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Gan, S., Mohammad Padzil, F. N., Zakaria, S., Chia, C. H., Syed Jaafar, S. N., Chen, R. S. (2015). "Synthesis of liquid hot water cotton linter to prepare cellulose membrane using NaOH/urea or LiOH/urea," BioRes. 10(2), 2244-2255.

Abstract

The liquid hot water (LHW) pretreatment on cotton linter (CL) was carried out using an autoclave heated in a hot oil bath. The LHW pretreated CL (LCL) was dissolved in NaOH/urea and LiOH/urea aqueous solutions and subsequently used to produce cellulose membrane. The effects of LHW pretreatment, amount of cellulose, and type of alkaline solvent on properties of cellulose solution and cellulose membrane were studied. The formation of cellulose II and crystallinity index (CrI) on the cellulose membranes were confirmed by X-ray diffraction (XRD). The morphology of cellulose membranes were observed by field emission scanning electron microscopy (FESEM). The LHW pretreatment resulted in higher cellulose solubility, higher cellulose solution viscosity, and improved properties of regenerated cellulose products compared to non-treated cellulose. Results also revealed that the amount of cellulose used affected the solubility and viscosity of the cellulose solution and the higher dissolving power of the LiOH/urea system as compared to the NaOH/urea system. In fact, higher solubility and viscosity properties are key factors in many cellulose applications such as membranes, fibers, hydrogels, and other regenerated cellulose products.



Full Article

Synthesis of Liquid Hot Water Cotton Linter to Prepare Cellulose Membrane using NaOH/Urea or LiOH/Urea

Sinyee Gan, Farah Nadia Mohammad Padzil, Sarani Zakaria,* Chin Hua Chia, Sharifah Nabihah Syed Jaafar, and Ruey Shan Chen

The liquid hot water (LHW) pretreatment on cotton linter (CL) was carried out using an autoclave heated in a hot oil bath. The LHW pretreated CL (LCL) was dissolved in NaOH/urea and LiOH/urea aqueous solutions and subsequently used to produce cellulose membrane. The effects of LHW pretreatment, amount of cellulose, and type of alkaline solvent on properties of cellulose solution and cellulose membrane were studied. The formation of cellulose II and crystallinity index (CrI) on the cellulose membranes were confirmed by X-ray diffraction (XRD). The morphology of cellulose membranes were observed by field emission scanning electron microscopy (FESEM). The LHW pretreatment resulted in higher cellulose solubility, higher cellulose solution viscosity, and improved properties of regenerated cellulose products compared to non-treated cellulose. Results also revealed that the amount of cellulose used affected the solubility and viscosity of the cellulose solution and the higher dissolving power of the LiOH/urea system as compared to the NaOH/urea system. In fact, higher solubility and viscosity properties are key factors in many cellulose applications such as membranes, fibers, hydrogels, and other regenerated cellulose products.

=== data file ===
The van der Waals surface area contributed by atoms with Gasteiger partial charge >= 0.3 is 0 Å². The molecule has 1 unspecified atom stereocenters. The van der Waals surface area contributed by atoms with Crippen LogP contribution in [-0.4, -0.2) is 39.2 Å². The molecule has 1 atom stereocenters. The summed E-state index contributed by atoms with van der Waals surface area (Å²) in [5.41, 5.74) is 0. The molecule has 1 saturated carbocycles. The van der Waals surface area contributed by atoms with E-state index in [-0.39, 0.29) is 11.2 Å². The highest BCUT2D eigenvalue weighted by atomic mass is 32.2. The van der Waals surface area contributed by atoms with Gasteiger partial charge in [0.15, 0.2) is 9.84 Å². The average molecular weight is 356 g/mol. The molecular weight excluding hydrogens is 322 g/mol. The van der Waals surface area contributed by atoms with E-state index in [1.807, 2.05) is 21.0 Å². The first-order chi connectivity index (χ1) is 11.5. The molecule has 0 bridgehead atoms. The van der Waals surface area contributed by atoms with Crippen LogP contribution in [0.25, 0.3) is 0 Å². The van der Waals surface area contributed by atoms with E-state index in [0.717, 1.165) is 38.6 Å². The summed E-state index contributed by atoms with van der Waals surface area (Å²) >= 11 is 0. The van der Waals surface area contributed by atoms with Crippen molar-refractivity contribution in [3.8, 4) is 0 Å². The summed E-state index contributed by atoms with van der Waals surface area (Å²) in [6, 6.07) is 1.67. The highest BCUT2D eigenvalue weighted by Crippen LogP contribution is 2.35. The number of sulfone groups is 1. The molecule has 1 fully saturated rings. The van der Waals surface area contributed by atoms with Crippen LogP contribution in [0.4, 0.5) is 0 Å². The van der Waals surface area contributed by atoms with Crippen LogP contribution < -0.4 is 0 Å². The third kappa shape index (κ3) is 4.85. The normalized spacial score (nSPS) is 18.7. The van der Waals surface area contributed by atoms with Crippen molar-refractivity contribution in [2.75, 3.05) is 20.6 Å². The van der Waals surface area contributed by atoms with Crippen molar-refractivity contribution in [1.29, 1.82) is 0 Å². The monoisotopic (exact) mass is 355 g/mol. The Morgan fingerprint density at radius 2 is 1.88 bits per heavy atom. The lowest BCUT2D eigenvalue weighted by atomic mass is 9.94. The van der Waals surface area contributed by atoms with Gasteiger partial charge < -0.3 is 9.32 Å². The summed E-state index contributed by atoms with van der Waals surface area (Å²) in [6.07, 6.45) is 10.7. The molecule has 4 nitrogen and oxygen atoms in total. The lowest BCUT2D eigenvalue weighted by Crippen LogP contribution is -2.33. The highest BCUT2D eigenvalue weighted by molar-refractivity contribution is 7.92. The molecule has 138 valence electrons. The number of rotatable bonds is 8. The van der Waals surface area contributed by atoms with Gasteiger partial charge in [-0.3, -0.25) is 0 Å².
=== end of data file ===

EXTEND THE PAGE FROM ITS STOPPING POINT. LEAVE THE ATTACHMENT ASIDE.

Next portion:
Keywords: Rapid dissolution; Cellulose pretreatment; Alkaline aqueous solution; Regenerated cellulose

Contact information: School of Applied Physics, Faculty of Science and Technology, Universiti Kebangsaan Malaysia, 43600 UKM Bangi, Selangor, Malaysia;